Gillian Tett’s overview of the new trend for corporations to seek to look away from profit maximising for shareholders and to other purposes quotes Milton Friedman (Life & Arts, FT Weekend, September 7). It is important to note that Friedman’s zeal for shareholder profits was not just driven by his free-market beliefs but also by a fundamental concern about power and accountability.
This is not a new debate. Friedman’s friend Friedrich Hayek wrote in “The Corporation in a Democratic Society” in 1960 that any extension of the purpose of management beyond shareholder value would “greatly . . . extend the powers of management of corporations over cultural, political and moral issues for which proven ability to use resources efficiently in production does not necessarily confer special competence; and at the same time to substitute a vague and indefinable ‘social responsibility’ for a specific and controllable task”.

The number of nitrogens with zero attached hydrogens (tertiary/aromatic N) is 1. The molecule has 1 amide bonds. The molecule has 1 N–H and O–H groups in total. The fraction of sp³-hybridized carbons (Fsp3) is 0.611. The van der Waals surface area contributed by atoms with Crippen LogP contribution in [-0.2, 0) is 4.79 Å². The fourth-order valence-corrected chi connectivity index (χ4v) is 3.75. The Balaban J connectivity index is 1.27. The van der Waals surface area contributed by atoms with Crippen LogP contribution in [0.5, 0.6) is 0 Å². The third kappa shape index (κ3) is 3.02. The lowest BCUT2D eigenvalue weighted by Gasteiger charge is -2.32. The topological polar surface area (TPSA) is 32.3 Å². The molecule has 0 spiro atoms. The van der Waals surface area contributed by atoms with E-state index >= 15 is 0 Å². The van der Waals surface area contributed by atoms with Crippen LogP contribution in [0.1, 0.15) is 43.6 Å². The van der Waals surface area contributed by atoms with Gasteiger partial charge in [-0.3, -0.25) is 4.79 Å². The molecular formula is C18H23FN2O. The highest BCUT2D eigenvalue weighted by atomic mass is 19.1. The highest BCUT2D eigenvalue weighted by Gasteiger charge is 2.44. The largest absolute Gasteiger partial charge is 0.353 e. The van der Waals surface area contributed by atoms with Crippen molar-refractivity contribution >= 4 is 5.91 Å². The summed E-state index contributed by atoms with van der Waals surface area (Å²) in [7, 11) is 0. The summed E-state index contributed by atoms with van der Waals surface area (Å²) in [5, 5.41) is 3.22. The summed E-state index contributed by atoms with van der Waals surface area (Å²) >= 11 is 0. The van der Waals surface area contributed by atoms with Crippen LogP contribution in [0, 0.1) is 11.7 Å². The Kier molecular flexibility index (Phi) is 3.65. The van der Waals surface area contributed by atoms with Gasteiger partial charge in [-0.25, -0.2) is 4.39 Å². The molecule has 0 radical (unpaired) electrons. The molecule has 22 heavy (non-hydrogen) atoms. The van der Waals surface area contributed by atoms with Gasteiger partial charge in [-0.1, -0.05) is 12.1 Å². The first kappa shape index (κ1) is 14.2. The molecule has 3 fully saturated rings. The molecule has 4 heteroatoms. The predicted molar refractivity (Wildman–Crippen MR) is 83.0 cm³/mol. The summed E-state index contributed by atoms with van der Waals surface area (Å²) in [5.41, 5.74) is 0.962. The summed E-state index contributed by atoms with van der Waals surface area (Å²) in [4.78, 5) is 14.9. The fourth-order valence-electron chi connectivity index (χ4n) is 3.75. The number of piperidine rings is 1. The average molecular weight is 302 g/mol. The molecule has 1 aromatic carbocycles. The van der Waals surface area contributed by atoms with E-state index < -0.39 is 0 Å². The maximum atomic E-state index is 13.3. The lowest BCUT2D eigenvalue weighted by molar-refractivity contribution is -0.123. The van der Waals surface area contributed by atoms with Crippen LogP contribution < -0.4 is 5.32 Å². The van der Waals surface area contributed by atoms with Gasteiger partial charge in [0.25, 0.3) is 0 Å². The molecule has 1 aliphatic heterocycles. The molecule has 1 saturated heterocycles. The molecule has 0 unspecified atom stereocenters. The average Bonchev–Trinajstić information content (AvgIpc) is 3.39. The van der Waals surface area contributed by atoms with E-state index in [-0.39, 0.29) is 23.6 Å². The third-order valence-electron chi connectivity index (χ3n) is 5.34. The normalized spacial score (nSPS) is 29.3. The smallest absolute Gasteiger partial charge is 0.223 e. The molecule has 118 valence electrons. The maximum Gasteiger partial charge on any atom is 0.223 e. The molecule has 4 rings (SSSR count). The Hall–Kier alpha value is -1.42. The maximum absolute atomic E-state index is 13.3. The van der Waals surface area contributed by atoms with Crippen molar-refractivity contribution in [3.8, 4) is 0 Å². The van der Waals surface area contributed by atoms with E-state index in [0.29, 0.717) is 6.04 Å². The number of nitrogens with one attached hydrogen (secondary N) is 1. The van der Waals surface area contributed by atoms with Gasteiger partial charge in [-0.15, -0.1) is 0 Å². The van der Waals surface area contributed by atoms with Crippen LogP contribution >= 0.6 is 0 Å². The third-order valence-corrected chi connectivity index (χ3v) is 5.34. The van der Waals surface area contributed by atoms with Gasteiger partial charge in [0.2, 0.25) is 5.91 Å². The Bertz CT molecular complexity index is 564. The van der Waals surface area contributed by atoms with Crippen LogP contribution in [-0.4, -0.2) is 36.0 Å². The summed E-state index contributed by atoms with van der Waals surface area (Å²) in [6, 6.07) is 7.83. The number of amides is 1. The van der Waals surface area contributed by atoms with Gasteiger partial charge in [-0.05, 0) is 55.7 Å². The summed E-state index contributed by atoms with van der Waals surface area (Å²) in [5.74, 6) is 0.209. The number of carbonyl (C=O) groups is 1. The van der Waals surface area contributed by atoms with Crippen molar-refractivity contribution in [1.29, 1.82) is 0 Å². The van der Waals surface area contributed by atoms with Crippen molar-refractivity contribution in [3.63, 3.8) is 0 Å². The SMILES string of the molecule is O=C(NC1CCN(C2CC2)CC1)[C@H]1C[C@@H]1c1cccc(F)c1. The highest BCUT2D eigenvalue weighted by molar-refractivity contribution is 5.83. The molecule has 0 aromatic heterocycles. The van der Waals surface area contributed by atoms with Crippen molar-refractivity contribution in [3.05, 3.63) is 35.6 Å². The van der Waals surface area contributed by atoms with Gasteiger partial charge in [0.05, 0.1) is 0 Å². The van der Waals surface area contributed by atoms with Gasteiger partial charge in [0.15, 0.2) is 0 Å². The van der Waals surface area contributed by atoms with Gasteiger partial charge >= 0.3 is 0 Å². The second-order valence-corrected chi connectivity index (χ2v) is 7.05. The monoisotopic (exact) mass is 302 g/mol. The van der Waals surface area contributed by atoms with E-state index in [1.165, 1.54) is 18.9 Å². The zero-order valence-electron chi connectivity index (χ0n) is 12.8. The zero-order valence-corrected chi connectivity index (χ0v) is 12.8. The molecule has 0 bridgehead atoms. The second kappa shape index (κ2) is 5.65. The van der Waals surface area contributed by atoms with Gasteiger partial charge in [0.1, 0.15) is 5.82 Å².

Friedman and Hayek had no actual influence on the debate. What finished off extended management purpose was the management buyout boom of the 1980s when, working from suppressed shareholder values, some managers showed their enthusiastic responsibility to one stakeholder group — themselves.
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